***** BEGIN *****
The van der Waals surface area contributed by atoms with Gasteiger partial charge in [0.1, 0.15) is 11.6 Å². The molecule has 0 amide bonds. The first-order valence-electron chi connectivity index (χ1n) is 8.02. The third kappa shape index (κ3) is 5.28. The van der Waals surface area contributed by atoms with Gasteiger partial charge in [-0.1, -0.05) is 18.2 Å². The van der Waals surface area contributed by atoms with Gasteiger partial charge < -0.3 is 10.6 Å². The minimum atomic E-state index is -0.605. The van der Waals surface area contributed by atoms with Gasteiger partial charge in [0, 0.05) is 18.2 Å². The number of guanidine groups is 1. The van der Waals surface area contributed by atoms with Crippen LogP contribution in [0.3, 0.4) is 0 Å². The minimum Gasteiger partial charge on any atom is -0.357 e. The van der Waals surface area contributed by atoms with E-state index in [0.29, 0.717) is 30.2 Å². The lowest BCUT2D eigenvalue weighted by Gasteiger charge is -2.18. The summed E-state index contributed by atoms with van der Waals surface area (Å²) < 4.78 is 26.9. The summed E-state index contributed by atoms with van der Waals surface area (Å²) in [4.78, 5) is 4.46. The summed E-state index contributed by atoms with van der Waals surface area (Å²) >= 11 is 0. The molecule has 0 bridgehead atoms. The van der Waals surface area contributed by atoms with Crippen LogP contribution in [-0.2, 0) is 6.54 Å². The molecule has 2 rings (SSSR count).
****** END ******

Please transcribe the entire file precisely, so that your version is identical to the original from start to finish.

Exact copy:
The van der Waals surface area contributed by atoms with Gasteiger partial charge in [0.1, 0.15) is 11.6 Å². The molecule has 0 amide bonds. The first-order valence-electron chi connectivity index (χ1n) is 8.02. The third kappa shape index (κ3) is 5.28. The van der Waals surface area contributed by atoms with Gasteiger partial charge in [-0.1, -0.05) is 18.2 Å². The van der Waals surface area contributed by atoms with Gasteiger partial charge < -0.3 is 10.6 Å². The minimum atomic E-state index is -0.605. The van der Waals surface area contributed by atoms with Gasteiger partial charge in [0, 0.05) is 18.2 Å². The number of guanidine groups is 1. The van der Waals surface area contributed by atoms with Crippen LogP contribution in [0.3, 0.4) is 0 Å². The minimum Gasteiger partial charge on any atom is -0.357 e. The van der Waals surface area contributed by atoms with E-state index in [0.29, 0.717) is 30.2 Å². The lowest BCUT2D eigenvalue weighted by Gasteiger charge is -2.18. The summed E-state index contributed by atoms with van der Waals surface area (Å²) < 4.78 is 26.9. The summed E-state index contributed by atoms with van der Waals surface area (Å²) in [4.78, 5) is 4.46. The summed E-state index contributed by atoms with van der Waals surface area (Å²) >= 11 is 0. The molecule has 0 bridgehead atoms. The van der Waals surface area contributed by atoms with Crippen LogP contribution in [-0.2, 0) is 6.54 Å². The molecule has 2 rings (SSSR count).